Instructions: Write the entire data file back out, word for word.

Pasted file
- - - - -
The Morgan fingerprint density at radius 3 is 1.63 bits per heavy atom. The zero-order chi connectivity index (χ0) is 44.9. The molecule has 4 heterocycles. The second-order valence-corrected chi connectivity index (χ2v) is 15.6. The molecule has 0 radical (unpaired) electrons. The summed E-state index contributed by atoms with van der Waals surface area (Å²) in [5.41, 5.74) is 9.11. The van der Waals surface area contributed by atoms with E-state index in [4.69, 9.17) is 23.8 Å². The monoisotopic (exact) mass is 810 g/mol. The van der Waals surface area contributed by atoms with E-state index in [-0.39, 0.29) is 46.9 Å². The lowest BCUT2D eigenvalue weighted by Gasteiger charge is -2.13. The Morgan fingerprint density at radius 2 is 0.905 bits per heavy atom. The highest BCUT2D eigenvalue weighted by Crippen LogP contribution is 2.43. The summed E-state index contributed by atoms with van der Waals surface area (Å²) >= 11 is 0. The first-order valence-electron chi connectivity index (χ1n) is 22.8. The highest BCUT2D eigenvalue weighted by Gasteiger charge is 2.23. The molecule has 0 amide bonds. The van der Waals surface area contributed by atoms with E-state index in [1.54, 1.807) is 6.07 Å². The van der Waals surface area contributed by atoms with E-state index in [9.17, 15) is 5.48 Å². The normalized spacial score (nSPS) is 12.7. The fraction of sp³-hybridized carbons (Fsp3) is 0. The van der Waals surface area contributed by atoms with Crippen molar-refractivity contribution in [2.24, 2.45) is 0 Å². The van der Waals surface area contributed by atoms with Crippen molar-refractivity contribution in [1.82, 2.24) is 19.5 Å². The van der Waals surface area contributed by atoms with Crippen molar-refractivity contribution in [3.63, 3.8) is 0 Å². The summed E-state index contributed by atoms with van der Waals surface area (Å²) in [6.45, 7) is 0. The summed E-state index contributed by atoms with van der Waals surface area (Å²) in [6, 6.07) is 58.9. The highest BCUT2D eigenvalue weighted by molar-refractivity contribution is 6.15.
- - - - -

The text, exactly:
The Morgan fingerprint density at radius 3 is 1.63 bits per heavy atom. The zero-order chi connectivity index (χ0) is 44.9. The molecule has 4 heterocycles. The second-order valence-corrected chi connectivity index (χ2v) is 15.6. The molecule has 0 radical (unpaired) electrons. The summed E-state index contributed by atoms with van der Waals surface area (Å²) in [5.41, 5.74) is 9.11. The van der Waals surface area contributed by atoms with E-state index in [4.69, 9.17) is 23.8 Å². The monoisotopic (exact) mass is 810 g/mol. The van der Waals surface area contributed by atoms with E-state index in [-0.39, 0.29) is 46.9 Å². The lowest BCUT2D eigenvalue weighted by Gasteiger charge is -2.13. The Morgan fingerprint density at radius 2 is 0.905 bits per heavy atom. The highest BCUT2D eigenvalue weighted by Crippen LogP contribution is 2.43. The summed E-state index contributed by atoms with van der Waals surface area (Å²) >= 11 is 0. The first-order valence-electron chi connectivity index (χ1n) is 22.8. The highest BCUT2D eigenvalue weighted by Gasteiger charge is 2.23. The molecule has 0 amide bonds. The van der Waals surface area contributed by atoms with E-state index in [1.54, 1.807) is 6.07 Å². The van der Waals surface area contributed by atoms with E-state index in [9.17, 15) is 5.48 Å². The normalized spacial score (nSPS) is 12.7. The fraction of sp³-hybridized carbons (Fsp3) is 0. The van der Waals surface area contributed by atoms with Crippen molar-refractivity contribution in [2.24, 2.45) is 0 Å². The van der Waals surface area contributed by atoms with Crippen molar-refractivity contribution in [1.82, 2.24) is 19.5 Å². The van der Waals surface area contributed by atoms with Crippen molar-refractivity contribution in [3.63, 3.8) is 0 Å². The summed E-state index contributed by atoms with van der Waals surface area (Å²) in [6.45, 7) is 0. The summed E-state index contributed by atoms with van der Waals surface area (Å²) in [6, 6.07) is 58.9. The highest BCUT2D eigenvalue weighted by molar-refractivity contribution is 6.15.